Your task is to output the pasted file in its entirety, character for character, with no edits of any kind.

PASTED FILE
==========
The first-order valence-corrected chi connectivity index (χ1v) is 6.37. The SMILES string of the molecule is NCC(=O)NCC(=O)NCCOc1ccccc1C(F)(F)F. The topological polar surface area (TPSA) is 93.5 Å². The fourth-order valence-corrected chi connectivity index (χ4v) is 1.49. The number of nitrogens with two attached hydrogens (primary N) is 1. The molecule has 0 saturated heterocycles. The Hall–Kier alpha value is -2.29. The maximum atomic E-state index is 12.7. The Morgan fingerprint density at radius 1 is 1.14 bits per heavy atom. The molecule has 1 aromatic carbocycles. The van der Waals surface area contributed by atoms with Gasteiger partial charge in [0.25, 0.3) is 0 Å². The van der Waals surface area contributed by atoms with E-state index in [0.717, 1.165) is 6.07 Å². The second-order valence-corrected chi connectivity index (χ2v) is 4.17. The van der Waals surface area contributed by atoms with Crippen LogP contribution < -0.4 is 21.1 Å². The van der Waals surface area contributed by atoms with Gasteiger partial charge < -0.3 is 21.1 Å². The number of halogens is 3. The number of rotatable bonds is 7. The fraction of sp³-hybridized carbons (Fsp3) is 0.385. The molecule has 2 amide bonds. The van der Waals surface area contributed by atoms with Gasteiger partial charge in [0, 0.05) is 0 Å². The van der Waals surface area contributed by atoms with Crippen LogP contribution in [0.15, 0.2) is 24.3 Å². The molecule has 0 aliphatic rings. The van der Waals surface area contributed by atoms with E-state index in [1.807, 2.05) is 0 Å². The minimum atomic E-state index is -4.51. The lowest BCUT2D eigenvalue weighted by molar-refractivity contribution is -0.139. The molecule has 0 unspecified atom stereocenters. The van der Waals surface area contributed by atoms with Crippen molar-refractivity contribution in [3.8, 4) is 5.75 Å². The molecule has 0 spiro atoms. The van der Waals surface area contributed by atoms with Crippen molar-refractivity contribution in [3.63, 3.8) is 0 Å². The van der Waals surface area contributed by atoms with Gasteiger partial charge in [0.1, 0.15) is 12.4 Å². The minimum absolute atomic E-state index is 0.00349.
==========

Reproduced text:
The first-order valence-corrected chi connectivity index (χ1v) is 6.37. The SMILES string of the molecule is NCC(=O)NCC(=O)NCCOc1ccccc1C(F)(F)F. The topological polar surface area (TPSA) is 93.5 Å². The fourth-order valence-corrected chi connectivity index (χ4v) is 1.49. The number of nitrogens with two attached hydrogens (primary N) is 1. The molecule has 0 saturated heterocycles. The Hall–Kier alpha value is -2.29. The maximum atomic E-state index is 12.7. The Morgan fingerprint density at radius 1 is 1.14 bits per heavy atom. The molecule has 1 aromatic carbocycles. The van der Waals surface area contributed by atoms with Gasteiger partial charge in [0.25, 0.3) is 0 Å². The van der Waals surface area contributed by atoms with E-state index in [0.717, 1.165) is 6.07 Å². The second-order valence-corrected chi connectivity index (χ2v) is 4.17. The van der Waals surface area contributed by atoms with Crippen LogP contribution < -0.4 is 21.1 Å². The van der Waals surface area contributed by atoms with Gasteiger partial charge < -0.3 is 21.1 Å². The number of halogens is 3. The number of rotatable bonds is 7. The fraction of sp³-hybridized carbons (Fsp3) is 0.385. The molecule has 2 amide bonds. The van der Waals surface area contributed by atoms with Gasteiger partial charge in [0, 0.05) is 0 Å². The van der Waals surface area contributed by atoms with Crippen LogP contribution in [0.15, 0.2) is 24.3 Å². The molecule has 0 aliphatic rings. The van der Waals surface area contributed by atoms with E-state index in [1.807, 2.05) is 0 Å². The minimum atomic E-state index is -4.51. The lowest BCUT2D eigenvalue weighted by molar-refractivity contribution is -0.139. The molecule has 0 unspecified atom stereocenters. The van der Waals surface area contributed by atoms with Crippen molar-refractivity contribution in [3.8, 4) is 5.75 Å². The molecule has 0 spiro atoms. The van der Waals surface area contributed by atoms with Crippen molar-refractivity contribution in [3.63, 3.8) is 0 Å². The van der Waals surface area contributed by atoms with Gasteiger partial charge in [0.1, 0.15) is 12.4 Å². The minimum absolute atomic E-state index is 0.00349.